CS: Marsha’s Mandate? [Ed. note: The day of the interview, the Stephens campaign sent an email to supporters blasting the 2008 vote as “Marsha’s Mandate.”]
AS: Marsha’s Mandate, which would have been on every person — your eyes begin to open and go oh my gosh, what does that really mean? And I will tell you if it meant us not being thrown into — I would do it all over again. Now was it painful? Is it hard because of the human side of you to be caricature or when people — really, I think, some people lost all sense of, just, propriety and I think we would probably say some people got really a bit crazy I think. That’s a fair — On the other hand, the business community was so fabulous and the healthcare rallied and said, “This is the right thing. We do not want to be thrown into something like this, and we want choice for Colorado, we don’t want to be told how we’re going to do it.”
You know, I actually think my mistake, Ernest, was in assuming that it was common sense but that not in assuming that the word “exchange” could have been so politicized and volatile that it lost reason in the argument. Had I called this The Small Business Connector (laughs), we might have been better off. I think there are some ways that one could actually educate at the same time and I think that because we were under the pressure, in terms of states need to have something looking and in place so that by 2013 you’ve a reasonable amount of time to get something done. I actually think a lot of people didn’t know, they didn’t understand, which was why it was so easy to mischaracterize.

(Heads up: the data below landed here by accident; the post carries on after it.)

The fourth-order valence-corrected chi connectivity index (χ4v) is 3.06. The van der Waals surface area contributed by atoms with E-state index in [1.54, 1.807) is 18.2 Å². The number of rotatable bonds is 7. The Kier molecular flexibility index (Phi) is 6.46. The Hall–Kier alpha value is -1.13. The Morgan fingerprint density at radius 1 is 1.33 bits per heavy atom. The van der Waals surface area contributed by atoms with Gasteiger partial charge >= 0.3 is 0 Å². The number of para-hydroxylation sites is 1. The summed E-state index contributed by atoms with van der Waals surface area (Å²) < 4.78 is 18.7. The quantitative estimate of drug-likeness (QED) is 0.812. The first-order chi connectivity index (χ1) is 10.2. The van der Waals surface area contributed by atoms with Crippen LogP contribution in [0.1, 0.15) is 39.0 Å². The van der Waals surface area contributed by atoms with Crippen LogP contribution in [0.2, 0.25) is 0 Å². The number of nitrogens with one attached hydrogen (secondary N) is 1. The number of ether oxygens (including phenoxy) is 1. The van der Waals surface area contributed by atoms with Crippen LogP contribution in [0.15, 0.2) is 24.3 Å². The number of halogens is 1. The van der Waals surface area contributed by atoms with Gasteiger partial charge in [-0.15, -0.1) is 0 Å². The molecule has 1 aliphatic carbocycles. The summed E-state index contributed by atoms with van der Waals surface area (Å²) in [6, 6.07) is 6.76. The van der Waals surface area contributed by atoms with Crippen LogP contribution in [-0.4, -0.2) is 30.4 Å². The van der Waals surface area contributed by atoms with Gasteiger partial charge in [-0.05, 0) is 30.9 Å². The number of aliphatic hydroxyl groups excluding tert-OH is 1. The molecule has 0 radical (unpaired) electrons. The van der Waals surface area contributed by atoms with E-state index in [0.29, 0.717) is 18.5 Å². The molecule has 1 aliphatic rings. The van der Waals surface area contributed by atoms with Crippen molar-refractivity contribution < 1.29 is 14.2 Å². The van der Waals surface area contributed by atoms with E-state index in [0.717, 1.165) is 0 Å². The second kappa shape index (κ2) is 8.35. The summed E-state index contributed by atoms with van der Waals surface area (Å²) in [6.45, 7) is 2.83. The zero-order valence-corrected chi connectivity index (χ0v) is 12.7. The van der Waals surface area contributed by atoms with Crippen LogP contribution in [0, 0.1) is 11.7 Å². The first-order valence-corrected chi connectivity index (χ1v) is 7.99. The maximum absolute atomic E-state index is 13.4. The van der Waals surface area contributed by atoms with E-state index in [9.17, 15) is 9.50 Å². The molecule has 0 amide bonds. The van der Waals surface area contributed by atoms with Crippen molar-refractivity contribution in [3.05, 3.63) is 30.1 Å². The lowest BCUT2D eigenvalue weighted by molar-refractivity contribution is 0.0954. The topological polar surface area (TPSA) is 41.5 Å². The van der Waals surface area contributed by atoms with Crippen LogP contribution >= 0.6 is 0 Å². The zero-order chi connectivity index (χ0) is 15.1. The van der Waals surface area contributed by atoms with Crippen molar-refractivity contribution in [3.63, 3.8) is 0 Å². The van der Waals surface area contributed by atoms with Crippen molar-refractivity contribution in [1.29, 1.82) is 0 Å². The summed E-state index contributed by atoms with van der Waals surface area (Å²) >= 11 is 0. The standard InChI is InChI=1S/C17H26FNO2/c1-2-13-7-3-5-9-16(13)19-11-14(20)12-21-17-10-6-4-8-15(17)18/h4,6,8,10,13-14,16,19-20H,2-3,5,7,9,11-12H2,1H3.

So we — I think, yes, on those ends probably you could have had a parallel track, as I think some people do. But on the other hand, I do think that I’m elected to lead — that’s my job. I don’t shy away or shrink away from it, I would do it again. Because, politically you could take the easy way out. People begged, “Sit on your hands, do nothing, take the easy way out. This’ll politically hurt you, this will kick —” You know, Jody, I mean you’ve known me for how long?